Updated:ATLANTA — Channel 2 Action News has learned of conflicting accounts from several principals regarding what really happened at a meeting where senior Atlanta Public Schools official Tamara Cotman handed out infamous "Go To Hell" memos.
Conflicting Reports About Go To Hell Memo
Cotman sat down with Channel 2 investigative reporter Mark Winne for an exclusive interview, in which she told him the last two weeks have been the loneliest time in her life.
"I've really held strong to my faith," said Cotman.
Cotman was, until recently, one of four APS executive directors supervising 18 schools, 12 of which are among those suspected of cheating on standardized tests in 2009.
"The future looks professionally pretty bleak right now," Cotman told Winne in the exclusive interview.
Cotman told Winne she has been temporarily reassigned partly because of an anonymous letter claiming she met with a group of principals to speak disparagingly about the Georgia Bureau of Investigation and the CRCT erasure investigation, which she denies.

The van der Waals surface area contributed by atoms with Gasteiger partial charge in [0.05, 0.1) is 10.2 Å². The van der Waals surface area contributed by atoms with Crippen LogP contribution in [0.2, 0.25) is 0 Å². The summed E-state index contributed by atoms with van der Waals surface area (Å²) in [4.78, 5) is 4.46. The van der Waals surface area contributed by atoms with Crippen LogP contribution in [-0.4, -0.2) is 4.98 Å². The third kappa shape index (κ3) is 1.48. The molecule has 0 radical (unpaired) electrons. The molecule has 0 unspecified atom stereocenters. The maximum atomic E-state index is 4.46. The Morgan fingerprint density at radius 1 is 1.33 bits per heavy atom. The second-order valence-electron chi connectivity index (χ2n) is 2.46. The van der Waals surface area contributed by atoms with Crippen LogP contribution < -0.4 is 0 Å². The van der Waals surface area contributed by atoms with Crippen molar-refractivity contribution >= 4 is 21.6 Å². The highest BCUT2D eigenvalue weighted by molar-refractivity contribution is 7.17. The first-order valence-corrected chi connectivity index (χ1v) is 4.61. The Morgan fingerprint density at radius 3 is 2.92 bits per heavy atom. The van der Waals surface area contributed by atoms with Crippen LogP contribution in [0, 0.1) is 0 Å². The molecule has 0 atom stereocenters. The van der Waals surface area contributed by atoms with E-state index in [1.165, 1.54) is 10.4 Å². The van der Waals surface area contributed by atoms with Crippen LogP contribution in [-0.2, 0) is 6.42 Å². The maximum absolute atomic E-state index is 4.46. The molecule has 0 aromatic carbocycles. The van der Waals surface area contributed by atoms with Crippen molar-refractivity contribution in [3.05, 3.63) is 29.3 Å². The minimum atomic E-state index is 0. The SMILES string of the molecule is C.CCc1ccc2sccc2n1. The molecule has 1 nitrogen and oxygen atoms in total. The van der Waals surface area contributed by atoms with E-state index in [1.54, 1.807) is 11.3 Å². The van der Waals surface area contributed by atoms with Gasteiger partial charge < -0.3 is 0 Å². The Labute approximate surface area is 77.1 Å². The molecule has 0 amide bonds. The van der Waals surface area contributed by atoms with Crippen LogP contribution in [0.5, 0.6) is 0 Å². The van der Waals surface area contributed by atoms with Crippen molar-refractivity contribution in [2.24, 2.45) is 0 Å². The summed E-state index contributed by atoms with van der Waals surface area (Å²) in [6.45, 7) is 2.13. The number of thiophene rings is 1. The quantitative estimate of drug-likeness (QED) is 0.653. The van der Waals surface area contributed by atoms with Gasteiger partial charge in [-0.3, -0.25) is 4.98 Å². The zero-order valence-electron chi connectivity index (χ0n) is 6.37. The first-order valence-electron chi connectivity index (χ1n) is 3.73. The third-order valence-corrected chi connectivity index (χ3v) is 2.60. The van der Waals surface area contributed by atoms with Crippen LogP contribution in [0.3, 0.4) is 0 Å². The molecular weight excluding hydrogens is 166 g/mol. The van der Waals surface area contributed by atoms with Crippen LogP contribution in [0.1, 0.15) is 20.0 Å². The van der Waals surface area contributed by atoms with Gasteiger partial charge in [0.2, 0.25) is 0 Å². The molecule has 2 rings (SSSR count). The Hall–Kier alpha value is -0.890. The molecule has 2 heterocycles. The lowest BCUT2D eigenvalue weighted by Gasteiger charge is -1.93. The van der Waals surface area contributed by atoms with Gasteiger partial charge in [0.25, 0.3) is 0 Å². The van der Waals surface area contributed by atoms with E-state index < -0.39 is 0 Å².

"There is no principal who was in that room who can raise their hand, put it on the Bible and swear to what is in that letter," said Cotman.
George Shingler, a lawyer for Scott Elementary Interim Principal Jimmye Hawkins, who was one of the attendees at the meeting with Cotman, told Winne that Hawkins confirmed the allegations contained in the anonymous letter are true.
However, Cotman's lawyer, George Lawson, provided Winne with letters from other principals that corroborate Cotman's claim that the novelty "Go To Hell" memos she handed out at the meeting was part of a stress relief exercise. The correspondence also backs up Cotman's claim that she did not instruct attendees to tell the GBI to go to hell as the anonymous letter suggested, but rather to write a letter to someone they were angry at and tear it up.
"My card had my mortgage company listed," said one of the letters provided by Lawson.
"We were not instructed to fill it out to any one or any agency," said another letter.
Cotman also denied the allegation she reassigned interim principal Hawkins in retaliation for cooperating with GBI investigators.
Cotman said she did not even know that Hawkins was cooperating with investigators at the time, but instead responded to performance issues when she moved Hawkins, who was later reinstated.
Shingler told Winne that Hawkins did nothing to deserve being moved. "Her work at Scott Elementary seems to be very much appreciated by the faculty there and the community," said Shingler.